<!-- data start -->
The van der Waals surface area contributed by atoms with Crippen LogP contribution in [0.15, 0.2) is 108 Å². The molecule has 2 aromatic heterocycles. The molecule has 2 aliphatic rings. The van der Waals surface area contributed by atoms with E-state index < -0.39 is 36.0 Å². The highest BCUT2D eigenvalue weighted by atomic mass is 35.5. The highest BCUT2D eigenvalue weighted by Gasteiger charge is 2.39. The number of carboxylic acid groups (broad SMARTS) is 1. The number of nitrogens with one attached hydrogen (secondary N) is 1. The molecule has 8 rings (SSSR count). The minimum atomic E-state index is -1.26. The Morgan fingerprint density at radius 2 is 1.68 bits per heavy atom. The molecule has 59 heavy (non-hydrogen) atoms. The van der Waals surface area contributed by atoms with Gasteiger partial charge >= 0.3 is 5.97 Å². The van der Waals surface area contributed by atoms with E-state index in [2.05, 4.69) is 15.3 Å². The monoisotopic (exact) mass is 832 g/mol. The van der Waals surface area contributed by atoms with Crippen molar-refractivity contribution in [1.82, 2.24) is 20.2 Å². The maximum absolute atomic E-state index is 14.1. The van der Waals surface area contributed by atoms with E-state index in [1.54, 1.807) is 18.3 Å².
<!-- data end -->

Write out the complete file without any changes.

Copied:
The van der Waals surface area contributed by atoms with Crippen LogP contribution in [0.15, 0.2) is 108 Å². The molecule has 2 aromatic heterocycles. The molecule has 2 aliphatic rings. The van der Waals surface area contributed by atoms with E-state index < -0.39 is 36.0 Å². The highest BCUT2D eigenvalue weighted by atomic mass is 35.5. The highest BCUT2D eigenvalue weighted by Gasteiger charge is 2.39. The number of carboxylic acid groups (broad SMARTS) is 1. The number of nitrogens with one attached hydrogen (secondary N) is 1. The molecule has 8 rings (SSSR count). The minimum atomic E-state index is -1.26. The Morgan fingerprint density at radius 2 is 1.68 bits per heavy atom. The molecule has 59 heavy (non-hydrogen) atoms. The van der Waals surface area contributed by atoms with Gasteiger partial charge >= 0.3 is 5.97 Å². The van der Waals surface area contributed by atoms with E-state index in [2.05, 4.69) is 15.3 Å². The monoisotopic (exact) mass is 832 g/mol. The van der Waals surface area contributed by atoms with Crippen molar-refractivity contribution in [1.82, 2.24) is 20.2 Å². The maximum absolute atomic E-state index is 14.1. The van der Waals surface area contributed by atoms with E-state index in [1.54, 1.807) is 18.3 Å².